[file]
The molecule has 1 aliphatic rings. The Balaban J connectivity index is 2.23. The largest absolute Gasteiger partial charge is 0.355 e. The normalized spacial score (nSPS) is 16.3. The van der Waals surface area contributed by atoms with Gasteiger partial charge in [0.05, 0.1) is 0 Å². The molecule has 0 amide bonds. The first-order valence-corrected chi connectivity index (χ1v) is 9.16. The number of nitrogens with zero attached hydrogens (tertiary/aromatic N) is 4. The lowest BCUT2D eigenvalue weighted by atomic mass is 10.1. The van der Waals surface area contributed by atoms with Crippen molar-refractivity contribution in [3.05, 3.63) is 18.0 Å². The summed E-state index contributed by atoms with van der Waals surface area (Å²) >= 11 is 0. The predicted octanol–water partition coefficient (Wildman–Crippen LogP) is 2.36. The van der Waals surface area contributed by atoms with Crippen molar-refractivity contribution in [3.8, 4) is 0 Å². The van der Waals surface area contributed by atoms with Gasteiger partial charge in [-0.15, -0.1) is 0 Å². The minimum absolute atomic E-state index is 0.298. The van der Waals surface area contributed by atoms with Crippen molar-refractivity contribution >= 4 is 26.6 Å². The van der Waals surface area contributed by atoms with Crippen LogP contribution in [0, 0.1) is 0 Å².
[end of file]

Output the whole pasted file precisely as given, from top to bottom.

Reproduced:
The molecule has 1 aliphatic rings. The Balaban J connectivity index is 2.23. The largest absolute Gasteiger partial charge is 0.355 e. The normalized spacial score (nSPS) is 16.3. The van der Waals surface area contributed by atoms with Gasteiger partial charge in [0.05, 0.1) is 0 Å². The molecule has 0 amide bonds. The first-order valence-corrected chi connectivity index (χ1v) is 9.16. The number of nitrogens with zero attached hydrogens (tertiary/aromatic N) is 4. The lowest BCUT2D eigenvalue weighted by atomic mass is 10.1. The van der Waals surface area contributed by atoms with Crippen molar-refractivity contribution in [3.05, 3.63) is 18.0 Å². The summed E-state index contributed by atoms with van der Waals surface area (Å²) >= 11 is 0. The predicted octanol–water partition coefficient (Wildman–Crippen LogP) is 2.36. The van der Waals surface area contributed by atoms with Crippen molar-refractivity contribution in [3.8, 4) is 0 Å². The van der Waals surface area contributed by atoms with Gasteiger partial charge in [-0.15, -0.1) is 0 Å². The minimum absolute atomic E-state index is 0.298. The van der Waals surface area contributed by atoms with Crippen molar-refractivity contribution >= 4 is 26.6 Å². The van der Waals surface area contributed by atoms with Crippen LogP contribution in [0, 0.1) is 0 Å².